Particulate matter of a certain size (2.5 micrometres or smaller) can get lodged deep in your lungs, which then mount a defence to eject it—causing asthma symptoms. This can also trigger an inflammatory response throughout the body that impacts other organs, including the heart and brain, says Michael Brauer, a professor in the Faculty of Medicine, School of Population and Public Health, at the University of British Columbia.

“Particulate matter seems to impact everything from the birthweight of babies to increasing dementia in elderly people,” says Brauer, who studies air quality and health. “You really want to limit your exposure.”

He suggests lighting candles and incense indoors in moderation, if at all. When cooking, always use the hood fan (one that vents outside is best) and crack a window, weather dependent. To make sure any outdoor air that’s coming inside is as clean as possible, change out furnace and air conditioner filters regularly, and consider upgrading to HEPA filters inside your furnace if possible.


Mould occurs naturally outdoors, and it’s not uncommon to find it in moist rooms such as bathrooms and basements, says Brauer. In fact, 40 percent of homes probably have some level of mould, as it can thrive indoors if there’s enough moisture.

Mould is linked to respiratory symptoms such as coughing and wheezing, and it can exacerbate asthma, says Brauer. These symptoms may or may not be reversible, depending on the length of exposure.

What people can do is eliminate obvious mould patches, turn on the bathroom fan when showering or bathing and use a dehumidifier to keep humidity below 45 percent in problem rooms. Fix any leaking pipes or appliances, too—it doesn’t take much for mould to take hold. Watch for water stains on the ceiling, or any drywall bubbling or bloating. Buckling hardwood floors near your fridge are also a giveaway for leaks!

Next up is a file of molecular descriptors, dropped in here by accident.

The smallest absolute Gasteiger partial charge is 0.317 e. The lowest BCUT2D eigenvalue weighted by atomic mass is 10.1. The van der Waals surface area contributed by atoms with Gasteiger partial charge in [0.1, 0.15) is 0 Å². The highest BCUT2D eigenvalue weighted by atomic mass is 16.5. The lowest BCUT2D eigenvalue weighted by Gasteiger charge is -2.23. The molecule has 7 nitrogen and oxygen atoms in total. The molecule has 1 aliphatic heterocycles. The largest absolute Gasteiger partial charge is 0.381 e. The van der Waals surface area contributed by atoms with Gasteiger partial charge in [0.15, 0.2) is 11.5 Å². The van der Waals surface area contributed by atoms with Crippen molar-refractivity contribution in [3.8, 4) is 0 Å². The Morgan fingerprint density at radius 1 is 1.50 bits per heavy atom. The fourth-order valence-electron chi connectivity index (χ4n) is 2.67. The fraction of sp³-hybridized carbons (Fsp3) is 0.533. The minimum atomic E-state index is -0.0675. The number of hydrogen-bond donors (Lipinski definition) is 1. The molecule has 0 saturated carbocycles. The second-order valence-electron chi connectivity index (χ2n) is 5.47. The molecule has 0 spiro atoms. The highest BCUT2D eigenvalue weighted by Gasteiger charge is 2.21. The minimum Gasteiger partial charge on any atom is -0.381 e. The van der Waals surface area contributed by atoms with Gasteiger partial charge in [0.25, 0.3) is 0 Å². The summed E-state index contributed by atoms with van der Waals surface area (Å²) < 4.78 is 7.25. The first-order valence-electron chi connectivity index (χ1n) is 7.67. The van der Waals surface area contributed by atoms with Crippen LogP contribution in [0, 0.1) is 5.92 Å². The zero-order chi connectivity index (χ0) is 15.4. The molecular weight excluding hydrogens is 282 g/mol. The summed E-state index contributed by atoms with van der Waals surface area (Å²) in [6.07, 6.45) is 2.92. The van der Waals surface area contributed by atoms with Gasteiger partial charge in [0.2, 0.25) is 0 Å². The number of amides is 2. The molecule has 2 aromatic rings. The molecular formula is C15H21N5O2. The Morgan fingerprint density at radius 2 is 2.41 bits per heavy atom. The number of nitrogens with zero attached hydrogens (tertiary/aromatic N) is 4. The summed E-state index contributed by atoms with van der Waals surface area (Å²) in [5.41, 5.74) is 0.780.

Consumer products

“A lot of things that we buy or do can emit VOCs,” says Kahan. “Generally, if you smell something, it’s some kind of organic compound in the air.”

We regularly spray volatile organic compounds (VOCs) into the air in our homes without giving it any thought, whether that’s spritzing the dog’s smelly bed with Lysol or overusing household cleaners as a pandemic holdover. New furniture or carpet can off-gas for weeks.

But these gasses can have short-term neurological and neuro-behavioural effects—like a experiencing a headache or losing your concentration after breathing in paint fumes, says Brauer. The best solution is to be intentional about product use, and to crack a window when cleaning or cooking, or after that new boxed mattress arrives. Owners of new houses—or newly renovated homes—should be aware that everything from cabinets to new flooring can off-gas for weeks.

Lack of airflow

“Airflow” transformed from new buzzword to common knowledge during the pandemic, when health officials warned that being in spaces with poor ventilation, such as bars or crowded classrooms, increased the risk of contracting COVID-19. But stagnant air in homes is a concern, too, and for reasons outside of COVID, says Justin Liberman, director of operations for Air Quality Canada, an environmental consulting firm.

“We look at CO2, which is effectively a tracer gas for airflow,” says Liberman. “So, more CO2 indicates a lack of airflow.”

The health impacts of high CO2 (or carbon dioxide) levels—feeling tired or sluggish—are usually minor and reversible. But good air circulation is important, since it keeps a fresh supply of oxygen moving through the house. If your furnace doesn’t already have an HRV (heat recovery ventilation system), you might consider getting one. It’s an add-on that brings in more fresh air from outside, says Liberman—but it can set you back $2,000 to $4,000.

Easy indoor air-quality hacks

  • Change furnace and air conditioner filters every three months when appliances are in use, and hire professionals to clean the furnace ducts every few years.
  • Make sure your home’s carbon monoxide (CO) monitors and smoke detectors are working properly.
  • Use bathroom fans when showering and the hood fan when cooking.
  • Consider a portable air filter for rooms you spend a lot of time in, such as a bedroom.

The low-down on air quality monitors

Unless you suspect your home has multiple air quality problems, experts don’t recommend buying an all-in-one monitor for the home. It can be difficult to interpret the data, for one, as air is constantly in flux. What’s more, people tend to become a slave to the monitor, and it can increase anxiety. The one caveat is radon: Experts agree that everyone should purchase a radon monitor to track radon levels over three months.

Next: A Guide to the Best House Plants, According to Science

Originally Published in Best Health Canada